With any Match-3 game, it is not especially difficult to create serviceable audio that covers the basic events in the game. However, simply adequate sound design in this type of game is not enough to make a gameplay experience that stands out from the crowd of other similar titles. While the sound design and music composition must be the highest quality, of course, it’s just as important that the sounds and music are created from the ground up, with the goal of having these elements work seamlessly and smoothly together. Then, there needs to be excellent communication and coordination between the individual(s) who will be implementing the assets into the game and the audio lead who oversaw the creation of them.

Creating Great Music

On a title in the Match-3 genre with a major publisher last year, we were able to partner with a great composer whom we hadn’t had the chance to work with before, Grant Kirkhope. From the start, we designed our sound effects to work seamlessly with the score that he would be creating, and made sure there was a cohesive overall plan for how the pieces would fit together. I really like what Grant came up with, and it was a lot of fun to create sound design around that music. His score is simultaneously melodic and engaging, while not being distracting or fatiguing if heard on a loop while playing a longer level. This combination is what makes for great casual game music.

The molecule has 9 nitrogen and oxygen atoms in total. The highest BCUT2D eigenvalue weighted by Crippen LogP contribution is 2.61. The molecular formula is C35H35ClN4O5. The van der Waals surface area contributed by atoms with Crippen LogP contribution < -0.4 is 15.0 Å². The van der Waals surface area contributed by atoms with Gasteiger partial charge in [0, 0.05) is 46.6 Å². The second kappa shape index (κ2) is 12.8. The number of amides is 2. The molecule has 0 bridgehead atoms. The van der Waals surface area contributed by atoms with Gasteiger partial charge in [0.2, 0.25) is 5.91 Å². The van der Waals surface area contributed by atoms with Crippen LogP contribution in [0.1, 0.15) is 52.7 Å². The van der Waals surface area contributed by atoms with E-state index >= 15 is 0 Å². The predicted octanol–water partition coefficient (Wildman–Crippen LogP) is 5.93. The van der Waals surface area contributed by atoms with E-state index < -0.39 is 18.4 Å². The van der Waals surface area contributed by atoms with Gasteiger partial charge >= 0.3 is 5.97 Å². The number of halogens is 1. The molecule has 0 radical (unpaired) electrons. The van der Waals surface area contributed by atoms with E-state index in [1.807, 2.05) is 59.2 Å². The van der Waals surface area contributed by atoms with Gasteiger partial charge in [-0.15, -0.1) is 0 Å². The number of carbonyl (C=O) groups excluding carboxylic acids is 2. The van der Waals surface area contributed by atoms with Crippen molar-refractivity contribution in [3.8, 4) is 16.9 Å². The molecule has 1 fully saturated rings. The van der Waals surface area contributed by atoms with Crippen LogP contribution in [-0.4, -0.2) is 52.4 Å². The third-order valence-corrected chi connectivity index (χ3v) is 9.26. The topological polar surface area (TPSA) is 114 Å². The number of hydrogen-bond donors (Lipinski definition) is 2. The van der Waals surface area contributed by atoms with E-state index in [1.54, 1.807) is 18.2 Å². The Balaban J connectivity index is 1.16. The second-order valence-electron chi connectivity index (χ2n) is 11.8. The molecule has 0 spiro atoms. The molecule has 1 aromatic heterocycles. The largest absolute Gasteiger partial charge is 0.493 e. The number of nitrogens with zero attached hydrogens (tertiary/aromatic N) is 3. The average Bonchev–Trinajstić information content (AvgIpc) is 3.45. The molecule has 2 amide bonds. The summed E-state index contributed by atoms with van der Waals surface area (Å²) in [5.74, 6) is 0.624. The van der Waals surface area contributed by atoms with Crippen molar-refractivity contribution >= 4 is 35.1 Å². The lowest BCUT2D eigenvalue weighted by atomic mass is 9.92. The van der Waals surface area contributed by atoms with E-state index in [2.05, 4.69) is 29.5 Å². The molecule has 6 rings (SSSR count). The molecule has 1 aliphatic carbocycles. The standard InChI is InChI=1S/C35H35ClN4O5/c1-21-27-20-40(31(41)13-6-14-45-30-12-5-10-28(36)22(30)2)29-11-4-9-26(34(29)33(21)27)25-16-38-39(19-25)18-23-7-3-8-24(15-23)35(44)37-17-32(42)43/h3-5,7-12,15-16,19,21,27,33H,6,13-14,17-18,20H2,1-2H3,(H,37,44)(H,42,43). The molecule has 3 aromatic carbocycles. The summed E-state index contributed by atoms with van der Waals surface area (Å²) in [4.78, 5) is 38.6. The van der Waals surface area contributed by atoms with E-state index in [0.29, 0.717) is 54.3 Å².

Creating Audio
From the start, we designed our sound effects to work seamlessly with the score that he would be creating, and made sure there was a cohesive overall plan for how the pieces would fit together. Pictured here is Dominic Vega, Sound Designer, who contributes to many games at SomaTone.

For this project, I was fortunate enough to be able to visit the development team in Seattle for a few days to assist in the implementation of the assets, once production on our end was complete. This is a luxury that time in a developer’s schedule does not always allow for, but we take the opportunity to conduct on-site work whenever possible, as the polish at that stage of implementation can make a huge difference in the final product.